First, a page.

Indian Journal of Palliative Care
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Table of Contents 
IMAGES IN PALLIATIVE MEDICINE
Year : 2013  |  Volume : 19  |  Issue : 2  |  Page : 119

Type 2 (impending) carotid blow out syndrome


Department of Integrative Oncology, Health Care Global Bangalore Institute of Oncology, Bangalore, Karnataka, India

Date of Web Publication21-Aug-2013

Correspondence Address:
Naveen Salins
Department of Integrative Oncology, Health Care Global Bangalore Institute of Oncology, Bangalore, Karnataka
India
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Source of Support: None, Conflict of Interest: None


DOI: 10.4103/0973-1075.116708

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How to cite this article:
Salins N, Omkarappa LS. Type 2 (impending) carotid blow out syndrome. Indian J Palliat Care 2013;19:119

How to cite this URL:
Salins N, Omkarappa LS. Type 2 (impending) carotid blow out syndrome. Indian J Palliat Care [serial online] 2013 [cited 2020 Aug 12];19:119. Available from: http://www.jpalliativecare.com/text.asp?2013/19/2/119/116708


A 41-year-old male, a known case of metastatic neck nodal disease with unknown primary presented to palliative care outpatients with neck pain, deep seated neck ulcer and bleeding from the neck ulcer. Clinical examination revealed a wide, infected, foul smelling, necrotic ulcer extending from the nape of the neck posteriorly to the midline anteriorly. On deeper examination of the ulcer, there was continuous serosangious discharge, with minimal frank bleeding over the exposed carotids. Two satellite fungating wounds were noted over the right occiput and right clavicle [Figure 1]. Patient was managed conservatively with local hemostatic (Hemocoagulase) and Metronidazole dressing, systemic anaerobic cover and oral Tranexamic acid. Selective COX II inhibitor (Etorocoxib) and Tapentadol were used as analgesics. Family members were counseled about possible massive hemorrhage and educated about managing the crisis at home with simple interventions. Endovascular stenting and surgical interventions were deferred in view of advanced nature of the disease and poor socio-economic status.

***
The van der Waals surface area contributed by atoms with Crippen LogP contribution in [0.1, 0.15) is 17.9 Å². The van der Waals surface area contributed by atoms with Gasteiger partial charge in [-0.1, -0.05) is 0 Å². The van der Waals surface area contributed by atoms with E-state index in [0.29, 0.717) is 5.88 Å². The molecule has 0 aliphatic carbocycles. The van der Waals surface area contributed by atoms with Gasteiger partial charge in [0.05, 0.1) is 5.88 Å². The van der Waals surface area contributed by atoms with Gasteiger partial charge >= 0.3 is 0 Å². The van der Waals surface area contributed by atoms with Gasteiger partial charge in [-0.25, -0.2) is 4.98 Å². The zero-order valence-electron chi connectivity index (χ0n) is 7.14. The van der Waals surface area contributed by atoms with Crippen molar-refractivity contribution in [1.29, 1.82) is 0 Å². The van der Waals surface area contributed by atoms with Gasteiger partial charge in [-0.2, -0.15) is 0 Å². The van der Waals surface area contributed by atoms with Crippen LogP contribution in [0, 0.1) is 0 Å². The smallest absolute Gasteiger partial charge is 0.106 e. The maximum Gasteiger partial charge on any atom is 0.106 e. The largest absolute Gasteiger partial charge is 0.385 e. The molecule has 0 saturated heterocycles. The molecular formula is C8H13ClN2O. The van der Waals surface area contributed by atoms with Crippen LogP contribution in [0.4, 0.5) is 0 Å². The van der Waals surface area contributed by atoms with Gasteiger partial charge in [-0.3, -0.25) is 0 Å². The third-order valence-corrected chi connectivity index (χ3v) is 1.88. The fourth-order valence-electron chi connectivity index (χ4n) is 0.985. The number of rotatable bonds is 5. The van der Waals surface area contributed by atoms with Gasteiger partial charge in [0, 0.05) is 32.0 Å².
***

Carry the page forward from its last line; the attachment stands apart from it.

Figure 1: Type 2 CBS image

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Carotid blow out syndrome (CBS) is common in patients with head and neck cancer and infection, fungating tumors, surgery, and radiotherapy are common risk factors. CBS is classified into three types. Type 1 (Threatened CBS) occurs when carotid artery is exposed due to soft tissue breakdown. Type 2 (Impending CBS) occurs when exposed carotid artery has limited sentinel bleeding and Type 3 (Active CBS) occurs when there is active hemorrhage or carotid rupture.

In a palliative care setting patients with Type 1 and 2, CBS should receive an emergency care plan which should include dark colored linens/towels to cover and absorb blood (less distressing than seeing bright red blood on white linens); gloves, face/eye protection (in case of brisk arterial spraying), and other universal precautions. Suctioning equipment for clearing the mouth or tracheostomy of blood is desirable. Midazolam 5-10 mg intravenous (IV) can be given as a single shot if the patient has severe dyspnea or restlessness. The family should be counseled and educated about emergency planning and accessing help.


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